As I've posted (perhaps too) many times, IMO what is necessary for McCarthy's offense to succeed is that they present a credible threat of a run in order to keep defenses off balance. Of course there are other ways to keep Ds honest and slow down a pass rush: Traditional screen passes, bubble screens, shovel passes, quick slants, check downs, bootlegs, and even having a QB athletic enough to hurt Ds with his feet. There's no way for me to measure those alternative measures and no statistical analysis is close to perfect anyway. But IMO the point these stats make goes along with my observations: The success of the Packers offense depends mainly upon the efficiency and consistency their passing game. Running the ball one more time per game to this point wouldn't have made a significant difference.

    IMO the recipe for winning is to have Aaron Rodgers and his teammates on offense return to their incredible play in the passing game, to run the ball about 24-25 times per game and to have the defense play with the intensity they did Sunday night.
    (I used team stats from nfl.com and I did some of the math above.)
     
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  7. sinatra

    sinatra Cheesehead

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    Running the ball is overrated. The real goal is to slow the pass rush and prevent the other team from selling out against the long ball. Running is one way to combat this, but it's not the only way. A screen game would be helpful, as would a reliable pass catching Tight End (I'm looking at you, Finley). I'd also like to see some slants and dump offs with a guy like Cobb.
     
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  8. Pack93z

    Pack93z You retired too? .... Not me. I'm in my prime

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    Did you pull out the scrambles from Rodgers in those stats?

    Simply put.. just to run is not the proper attitude, to effectively run is. If the Defense can simply limit the run without committing to it, it is of little good.

    To me.. the purpose of the run has a ton more impact upon the team than simply protecting the QB, or what I have discussed above.

    There is an attitude about being able to line up and smack the other team in mouth.. the swagger that comes with that. And the look, like Watt's last week, in what do we have to do to stop this team.

    Beyond that, running the ball, even for 3 to 4 yards a pop, keeps you on schedule to convert third downs, the options of 3rd & 3 or less is a ton more vast than 3rd & 6 or more.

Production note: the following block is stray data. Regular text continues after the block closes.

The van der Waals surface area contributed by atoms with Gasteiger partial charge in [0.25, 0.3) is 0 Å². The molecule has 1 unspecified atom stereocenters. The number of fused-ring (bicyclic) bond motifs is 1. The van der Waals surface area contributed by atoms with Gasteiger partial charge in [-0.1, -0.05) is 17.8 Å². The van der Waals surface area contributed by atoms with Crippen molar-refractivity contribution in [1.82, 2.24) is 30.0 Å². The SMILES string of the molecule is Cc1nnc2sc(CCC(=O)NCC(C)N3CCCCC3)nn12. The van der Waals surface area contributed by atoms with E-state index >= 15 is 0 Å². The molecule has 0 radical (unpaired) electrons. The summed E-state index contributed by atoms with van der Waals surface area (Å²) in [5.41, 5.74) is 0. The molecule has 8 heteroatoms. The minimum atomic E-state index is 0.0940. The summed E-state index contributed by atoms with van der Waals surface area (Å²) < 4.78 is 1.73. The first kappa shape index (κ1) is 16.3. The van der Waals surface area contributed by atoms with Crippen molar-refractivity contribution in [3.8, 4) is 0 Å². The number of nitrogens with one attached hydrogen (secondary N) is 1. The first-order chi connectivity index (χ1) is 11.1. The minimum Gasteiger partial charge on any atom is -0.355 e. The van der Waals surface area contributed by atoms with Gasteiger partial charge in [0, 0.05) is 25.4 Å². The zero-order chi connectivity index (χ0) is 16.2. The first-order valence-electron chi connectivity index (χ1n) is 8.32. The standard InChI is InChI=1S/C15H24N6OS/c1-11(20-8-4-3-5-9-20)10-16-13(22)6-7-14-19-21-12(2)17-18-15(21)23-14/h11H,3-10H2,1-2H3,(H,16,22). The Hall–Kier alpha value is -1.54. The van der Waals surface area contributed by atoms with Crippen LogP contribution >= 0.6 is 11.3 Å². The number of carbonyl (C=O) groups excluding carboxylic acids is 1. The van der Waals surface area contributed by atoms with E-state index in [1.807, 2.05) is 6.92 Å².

The other note that I have, in terms of screens moreso, the Packers have went with more bulk on the offensive line, a direction overall. With that, they will be a little less apt to effectively pull and block in the screen game effectively. Especially if the pass rush is hopping off the snap of the ball looking for the pass..

    In the end, that is really my contention with lack of running the ball and constantly being in the pass mode.. it shifts the protection advantage to the defense. Your passing game is only as effective as the line blocking for it.
     
  9. ThxJackVainisi

    ThxJackVainisi Lifelong Packers Fanatic

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    Some argue that the most important stat regarding the running game for passing teams like the Packers is attempts, and they have a statistical argument to support that point of view. I don't completely agree but simply running the ball contributes to the benefits in attitude you describe for the OL - they can beat the hell out their opponent whether their averaging 3.5 or 4.5 yards per attempt. And even if the running game doesn't bring safeties up toward the LOS, just running the ball slows DEs who were previously just thinking about rushing the passer.

    My main point is the running game just has to be good enough for the passing attack to succeed. So saying the key to winning is "run the ball" is incorrect IMO - at least to the extent it means running the ball a lot more than they have. McCarthy has been pretty consistent in his run/pass ratio and IMO he is among the top "OCs" in the league.
     
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  10. Unomee

    Unomee Cheesehead

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    Goes without saying, but no matter the record treat opponent as though they have the best team you're going up against so far.
     
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  11. Forget Favre

    Forget Favre Cheesehead

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    Bring back the sweep!
     
  12. Unomee

    Unomee Cheesehead

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    There ya go! Teams knew it was coming, but couldn't stop it.